There has been a lot of focus on new technologies and green fuels such as hydrogen and methanol as a means of decarbonising the superyacht industry. While these will offer solutions for new-builds in the future, what about the large fleet of recent builds and legacy vessels, how can they reduce their carbon emissions?
These yachts may be difficult to fully decarbonise but there are operational changes that can be made to reduce emissions. There are also companies who are developing upgrade packages that will help improve energy efficiency – something that could be a big market for the refit sector in years to come?
In addition, there are renewable liquid fuels or Renewable Diesel (RD) such as FAME (Fatty Acid Mythel Ester) and HVO (Hydrotreated Vegetable Oils). Although they can be produced from the same feedstock such as vegetable oils e.g. soybean, peanut oil and palm oil, animal fats, and waste oils, the process and end product is different.
Depending on the feedstock and production process, on a Well-to-Wake (WtW) measure, FAME and HVO can reduce CO2 emissions by up to 90%.
A Little History
Use of vegetable oils in engines is not new.
Historical records suggest Rudolf Diesel was the first to use ‘peanut oil’ to run one of his engines in 1893. And in 1900 at the Paris Exhibition, the French Otto company demonstrated one of their unmodified fossil diesel engines running also on peanut oil.
Interestingly, in 1912, a year before his death, Rudolf Diesel gave a speech in which he mentioned:
Since then, various influences such as cheap fossil fuels, war, socio-economics, concerns over energy dependency, government policies and more recently climate change have shaped the evolution and uptake of biofuels.
Although first generation of biofuels reduced CO2 emissions, concerns remain over land use and the issue of fuel vs. food.
This is where land is altered or repurposed from growing food to producing crops for fuel. This demand for land has caused widespread deforestation in countries like Indonesia and Malaysia for the growing of palm oil crops. And there is some suggestion that the deforestation and soil degradation from single crops, reduces or cancels the CO2 benefits of biodiesel. Therefore, feedstock and production process are critical.
In the EU, under RED II (Renewable Energy Directive) they consider Biofuels, and Advanced Biofuels.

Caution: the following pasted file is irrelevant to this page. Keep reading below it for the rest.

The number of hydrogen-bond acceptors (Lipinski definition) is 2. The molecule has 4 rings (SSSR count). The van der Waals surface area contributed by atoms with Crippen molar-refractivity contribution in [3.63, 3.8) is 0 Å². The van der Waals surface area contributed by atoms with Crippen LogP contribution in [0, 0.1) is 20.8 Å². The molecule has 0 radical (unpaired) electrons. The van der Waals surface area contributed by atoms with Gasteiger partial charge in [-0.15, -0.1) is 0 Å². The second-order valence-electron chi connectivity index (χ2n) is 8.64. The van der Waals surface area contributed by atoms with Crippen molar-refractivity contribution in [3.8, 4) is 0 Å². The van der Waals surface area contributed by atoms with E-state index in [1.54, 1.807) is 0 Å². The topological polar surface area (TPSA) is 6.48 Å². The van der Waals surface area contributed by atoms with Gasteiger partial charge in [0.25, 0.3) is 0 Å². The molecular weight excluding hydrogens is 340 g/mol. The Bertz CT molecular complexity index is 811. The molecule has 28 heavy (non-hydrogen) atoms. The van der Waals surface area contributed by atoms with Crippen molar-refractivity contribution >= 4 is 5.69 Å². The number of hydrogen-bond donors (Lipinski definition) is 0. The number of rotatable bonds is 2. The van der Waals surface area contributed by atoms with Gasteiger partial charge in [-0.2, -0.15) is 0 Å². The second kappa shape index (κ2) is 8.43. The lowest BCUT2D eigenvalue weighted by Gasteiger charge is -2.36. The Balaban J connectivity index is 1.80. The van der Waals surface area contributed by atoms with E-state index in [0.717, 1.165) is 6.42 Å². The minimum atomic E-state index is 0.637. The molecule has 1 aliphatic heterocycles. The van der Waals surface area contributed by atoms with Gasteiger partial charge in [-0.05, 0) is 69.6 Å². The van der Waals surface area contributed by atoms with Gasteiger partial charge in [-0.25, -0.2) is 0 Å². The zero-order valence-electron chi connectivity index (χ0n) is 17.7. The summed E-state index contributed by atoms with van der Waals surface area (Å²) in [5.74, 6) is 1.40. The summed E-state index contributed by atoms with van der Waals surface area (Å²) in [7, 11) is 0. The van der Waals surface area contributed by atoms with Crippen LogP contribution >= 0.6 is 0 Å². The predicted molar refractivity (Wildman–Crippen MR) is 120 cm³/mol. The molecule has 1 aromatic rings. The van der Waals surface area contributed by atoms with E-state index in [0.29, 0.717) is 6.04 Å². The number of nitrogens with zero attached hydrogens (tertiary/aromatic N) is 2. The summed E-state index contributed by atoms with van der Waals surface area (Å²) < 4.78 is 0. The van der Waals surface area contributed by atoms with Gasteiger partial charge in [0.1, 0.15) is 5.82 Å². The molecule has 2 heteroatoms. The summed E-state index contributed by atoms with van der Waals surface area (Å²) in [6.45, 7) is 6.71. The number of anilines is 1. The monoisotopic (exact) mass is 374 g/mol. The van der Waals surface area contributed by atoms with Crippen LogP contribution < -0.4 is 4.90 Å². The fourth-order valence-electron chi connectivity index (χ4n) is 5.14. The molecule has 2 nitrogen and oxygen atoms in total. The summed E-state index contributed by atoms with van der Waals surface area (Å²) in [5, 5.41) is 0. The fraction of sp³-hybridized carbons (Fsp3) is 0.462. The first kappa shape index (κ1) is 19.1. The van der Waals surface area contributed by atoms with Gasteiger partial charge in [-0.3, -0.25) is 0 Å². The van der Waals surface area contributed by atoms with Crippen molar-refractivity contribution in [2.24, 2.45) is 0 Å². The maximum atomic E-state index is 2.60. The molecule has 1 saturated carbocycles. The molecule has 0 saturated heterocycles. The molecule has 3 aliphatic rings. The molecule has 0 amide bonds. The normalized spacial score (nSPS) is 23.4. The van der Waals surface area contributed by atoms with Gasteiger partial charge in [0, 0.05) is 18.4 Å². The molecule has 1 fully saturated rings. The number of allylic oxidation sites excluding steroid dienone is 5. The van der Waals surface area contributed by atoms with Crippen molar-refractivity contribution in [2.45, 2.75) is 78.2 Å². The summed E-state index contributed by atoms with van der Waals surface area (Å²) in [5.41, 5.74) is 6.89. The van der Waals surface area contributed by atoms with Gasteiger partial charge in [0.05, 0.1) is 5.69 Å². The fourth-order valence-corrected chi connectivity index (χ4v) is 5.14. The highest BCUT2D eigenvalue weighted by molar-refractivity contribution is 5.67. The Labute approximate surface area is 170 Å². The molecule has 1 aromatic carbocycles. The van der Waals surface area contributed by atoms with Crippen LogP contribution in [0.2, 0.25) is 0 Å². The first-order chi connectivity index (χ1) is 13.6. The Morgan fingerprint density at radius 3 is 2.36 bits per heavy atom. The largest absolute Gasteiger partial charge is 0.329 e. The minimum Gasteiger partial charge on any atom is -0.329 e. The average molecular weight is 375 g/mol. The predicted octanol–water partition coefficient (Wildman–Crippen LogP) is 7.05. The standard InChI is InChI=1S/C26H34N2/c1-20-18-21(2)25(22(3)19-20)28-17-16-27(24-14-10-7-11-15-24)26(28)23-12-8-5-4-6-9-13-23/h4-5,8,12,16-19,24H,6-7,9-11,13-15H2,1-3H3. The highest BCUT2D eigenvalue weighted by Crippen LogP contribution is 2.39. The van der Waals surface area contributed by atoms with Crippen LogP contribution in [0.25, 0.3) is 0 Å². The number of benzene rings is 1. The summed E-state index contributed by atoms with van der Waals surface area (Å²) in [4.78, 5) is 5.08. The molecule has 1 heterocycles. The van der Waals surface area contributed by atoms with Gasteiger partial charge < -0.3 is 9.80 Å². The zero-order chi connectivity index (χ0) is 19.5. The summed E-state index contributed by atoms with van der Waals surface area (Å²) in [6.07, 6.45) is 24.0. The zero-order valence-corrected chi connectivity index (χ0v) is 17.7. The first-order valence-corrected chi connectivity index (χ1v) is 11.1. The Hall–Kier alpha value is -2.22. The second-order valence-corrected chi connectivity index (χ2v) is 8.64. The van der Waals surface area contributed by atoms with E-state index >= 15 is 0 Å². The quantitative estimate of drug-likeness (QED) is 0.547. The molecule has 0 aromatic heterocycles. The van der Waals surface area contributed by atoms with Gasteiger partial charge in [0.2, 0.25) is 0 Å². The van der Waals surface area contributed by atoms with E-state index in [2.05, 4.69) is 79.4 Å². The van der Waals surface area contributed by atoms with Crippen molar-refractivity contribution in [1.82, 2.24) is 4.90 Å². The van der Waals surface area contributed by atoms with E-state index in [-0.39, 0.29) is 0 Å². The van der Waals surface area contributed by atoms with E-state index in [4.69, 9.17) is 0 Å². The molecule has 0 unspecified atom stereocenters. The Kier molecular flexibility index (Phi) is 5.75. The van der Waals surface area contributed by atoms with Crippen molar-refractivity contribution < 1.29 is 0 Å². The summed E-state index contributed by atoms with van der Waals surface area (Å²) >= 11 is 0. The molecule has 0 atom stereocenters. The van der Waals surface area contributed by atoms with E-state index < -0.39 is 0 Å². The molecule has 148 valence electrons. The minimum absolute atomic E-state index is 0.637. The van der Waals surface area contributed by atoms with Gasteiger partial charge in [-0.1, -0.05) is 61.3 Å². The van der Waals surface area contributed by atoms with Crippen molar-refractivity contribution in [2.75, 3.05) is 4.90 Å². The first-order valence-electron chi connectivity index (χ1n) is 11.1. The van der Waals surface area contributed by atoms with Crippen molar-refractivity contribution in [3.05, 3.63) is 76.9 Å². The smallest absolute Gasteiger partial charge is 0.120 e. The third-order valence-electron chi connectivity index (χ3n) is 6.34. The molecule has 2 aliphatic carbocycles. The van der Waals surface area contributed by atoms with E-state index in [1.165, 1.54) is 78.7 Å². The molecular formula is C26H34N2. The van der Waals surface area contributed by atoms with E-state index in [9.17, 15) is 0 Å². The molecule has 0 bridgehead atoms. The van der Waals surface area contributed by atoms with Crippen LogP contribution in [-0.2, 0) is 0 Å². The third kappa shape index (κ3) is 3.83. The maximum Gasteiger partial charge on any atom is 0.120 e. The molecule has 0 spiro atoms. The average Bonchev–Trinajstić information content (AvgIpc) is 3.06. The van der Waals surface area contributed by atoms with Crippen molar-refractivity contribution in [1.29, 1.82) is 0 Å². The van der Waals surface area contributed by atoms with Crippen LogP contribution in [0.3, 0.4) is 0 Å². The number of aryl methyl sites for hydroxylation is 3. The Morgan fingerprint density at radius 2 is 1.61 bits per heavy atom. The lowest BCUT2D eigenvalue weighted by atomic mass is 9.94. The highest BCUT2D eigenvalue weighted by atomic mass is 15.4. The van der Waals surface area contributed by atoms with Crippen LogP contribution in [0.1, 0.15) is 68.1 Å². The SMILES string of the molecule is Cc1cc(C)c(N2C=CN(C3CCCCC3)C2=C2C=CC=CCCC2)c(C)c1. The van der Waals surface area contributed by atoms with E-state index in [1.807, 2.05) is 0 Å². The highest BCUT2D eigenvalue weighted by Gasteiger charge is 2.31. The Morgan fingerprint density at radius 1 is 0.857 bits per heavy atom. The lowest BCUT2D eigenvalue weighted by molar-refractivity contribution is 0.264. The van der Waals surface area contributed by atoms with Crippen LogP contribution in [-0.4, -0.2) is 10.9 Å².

Biofuels are produced from lignocellulosic feedstocks (i.e. agricultural and forestry residues, e.g. wheat straw/corn stover/bagasse, wood based biomass), non-food crops (i.e. grasses, miscanthus, algae), or industrial waste and residue streams, waste oil and animal fats, and has low CO2 emission or high GHG reduction, and reaches zero or low ILUC (Indirect Land Use Change). These feedstocks can all be found in Annex. III.
Most engine manufacturers will have specific fuel recommendations for their engines, including the use of biofuels and alternative fuels.
As an example, Caterpillar publish a document called ‘Caterpillar Machine Fluids Recommendations’ in which there are specific recommendations on the use of Biodiesel in non-road transport engines.
In the 2019 version of their publication, they also state that if a renewable or alternative fuel fulfils the performance requirement in the CAT Fuel Specification, the latest versions of ASTM 975, EN 950, or EN15940, it can be used as a direct replacement of fossil diesel in all CAT diesel engines.
Note: as a precaution, before using any biofuels or alternative fuels it is recommended to contact your engine manufacturer for clarification.
The oils are extracted from plants normally by pressing – waste oils must undergo additional process required to remove the Free Fatty Acids (FFA). The oil then goes through a process called ‘transesterification’. This is where, under temperature, methanol and a catalyst are added to produce Fatty Acid Methyl Ester (FAME).
FAME is often blended at low levels with fossil diesel to ensure compatibility, performance, and stability. Low level blends ensure that they can be used in engines without modifications.
In the USA up to 5% FAME can be added to fossil diesel under fuel standard ASTM D975 without the need to declare its presence.
EN 950 is a fuel standard that allows a maximum 7.0 vol-% of FAME as a blending component with fossil diesel.
Renewable Diesel HVO
HVO stands for Hydrotreated Vegetable Oil, this comes from a time pre-2010 when vegetable oils were the only feedstock. Depending on feedstock and production method its considered an Advanced Biodiesel under RED II.
The feedstock is first undergoes ‘hydro-treatment’ at high temperature and pressure, where hydrogen added to remove the oxygen, followed by ‘hydro-processing’ which determines the product e.g., sustainable aviation fuel (SAF) or renewable diesel.